The Difference Between What and Who

And behold, a man came up to him, saying, ‘Teacher, what good deed must I do to have eternal life?’ And he said to him, ‘Why do you ask me about what is good? There is only one who is good. If you would enter life, keep the commandments.’ He said to him, ‘Which ones?’ And Jesus said, ‘You shall not murder, You shall not commit adultery, You shall not steal, You shall not bear false witness, Honor your father and mother, and, You shall love your neighbor as yourself.’ The young man said to him, ‘All these I have kept. What do I still lack?’ Jesus said to him, ‘If you would be perfect, go, sell what you possess and give to the poor, and you will have treasure in heaven; and come, follow me.’ When the young man heard this he went away sorrowful, for he had great possessions.” Matthew 19:16-22

Isn’t this our natural bent, to think we can earn God’s favor? In the flesh, we want to ‘do,’ and by doing so control our destiny, define our standing with God Almighty. We want to contribute to the ‘extravagant enough.’ Jesus puts this wrong thinking to naught by answering the inquisitive, prideful man’s question with another question, and turning his conclusions inside out. Eternal life is not based on a ‘what,’ but a ‘Who,’ and only when this rich man understands that giving up all he has amassed and held onto, yielding his methods to the Savior’s way of sacrifice, will he grasp the true cost of this gift of grace. Salvation is won by the Who of Jesus, not the what of man. (Ephesians 2:8-9)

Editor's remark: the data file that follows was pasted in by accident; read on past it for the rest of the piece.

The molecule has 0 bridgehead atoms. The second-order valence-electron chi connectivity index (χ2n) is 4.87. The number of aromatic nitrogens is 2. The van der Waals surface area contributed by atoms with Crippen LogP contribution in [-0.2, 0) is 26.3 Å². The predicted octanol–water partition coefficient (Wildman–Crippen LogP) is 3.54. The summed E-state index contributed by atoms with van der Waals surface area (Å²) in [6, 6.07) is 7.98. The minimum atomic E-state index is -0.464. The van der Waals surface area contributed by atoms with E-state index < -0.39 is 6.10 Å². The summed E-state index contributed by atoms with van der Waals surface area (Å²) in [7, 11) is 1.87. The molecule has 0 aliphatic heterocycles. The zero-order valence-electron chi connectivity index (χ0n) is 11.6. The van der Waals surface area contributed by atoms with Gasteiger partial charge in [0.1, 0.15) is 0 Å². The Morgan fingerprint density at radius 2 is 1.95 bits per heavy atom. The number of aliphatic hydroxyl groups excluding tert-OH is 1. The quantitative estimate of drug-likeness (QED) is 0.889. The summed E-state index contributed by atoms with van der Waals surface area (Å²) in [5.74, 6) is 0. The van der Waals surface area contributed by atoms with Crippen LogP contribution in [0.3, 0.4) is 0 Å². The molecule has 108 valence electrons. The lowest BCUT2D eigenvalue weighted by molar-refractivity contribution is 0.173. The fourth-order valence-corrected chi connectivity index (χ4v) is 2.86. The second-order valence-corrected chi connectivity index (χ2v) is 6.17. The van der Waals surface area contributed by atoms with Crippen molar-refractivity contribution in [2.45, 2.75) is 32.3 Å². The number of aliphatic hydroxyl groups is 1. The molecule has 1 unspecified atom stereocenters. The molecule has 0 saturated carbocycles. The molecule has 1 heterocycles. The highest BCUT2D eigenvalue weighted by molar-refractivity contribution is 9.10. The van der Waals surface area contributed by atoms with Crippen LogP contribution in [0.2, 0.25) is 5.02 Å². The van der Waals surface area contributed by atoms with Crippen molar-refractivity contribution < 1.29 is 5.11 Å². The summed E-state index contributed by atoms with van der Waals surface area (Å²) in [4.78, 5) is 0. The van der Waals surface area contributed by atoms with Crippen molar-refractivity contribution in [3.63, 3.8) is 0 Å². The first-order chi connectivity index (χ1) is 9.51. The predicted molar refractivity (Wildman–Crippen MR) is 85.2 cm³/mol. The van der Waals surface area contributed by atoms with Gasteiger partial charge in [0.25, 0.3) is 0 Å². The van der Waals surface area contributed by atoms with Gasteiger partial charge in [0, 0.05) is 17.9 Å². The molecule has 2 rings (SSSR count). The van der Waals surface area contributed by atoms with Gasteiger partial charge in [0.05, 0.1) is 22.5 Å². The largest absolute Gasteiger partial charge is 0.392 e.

Church crosses, Fairplay, CO

Where am I placing too high a view of my works, my offering, before the Holy One? It is not that we are to neglect God’s commands, as Jesus says here, but the danger is when we think they notch us up a bit before Him, and when pride seeps in, before others too. A mind that comprehends all is of His grace, that the work of life is the work of the Cross, is one whose resulting actions are performed in humble gratitude, out of lavish thankfulness and adoration; the difference is obvious to the observing eye. When we go away sad, thinking we’ve been put down because we weren’t quite enough, or we smugly take credit for our generosity or time given on another’s behalf, either is a position of thinking too much of ourselves, and draws attention to me. But, when we are caught up in the Savior’s ultimate gift to us of Himself, every breath, every response, is a luxurious offering to Him; the focus and heartbeat of our lives is the great Redeemer. (Romans 12:3)

In the way I go about my days, the words I use, the conversations I entertain, am I lifting high myself, or Jesus? Will I surrender my whats into the nail-scarred hands of my glorified Who?

“Lift high the cross, the love of Christ proclaim,
Till all the world adore His sacred Name. ~George William Kitchin (1887)

Sufficient Savior, hide my works in Thee. May my living be a reflection of Your life and death for me, to the praise of Your great name and grace.

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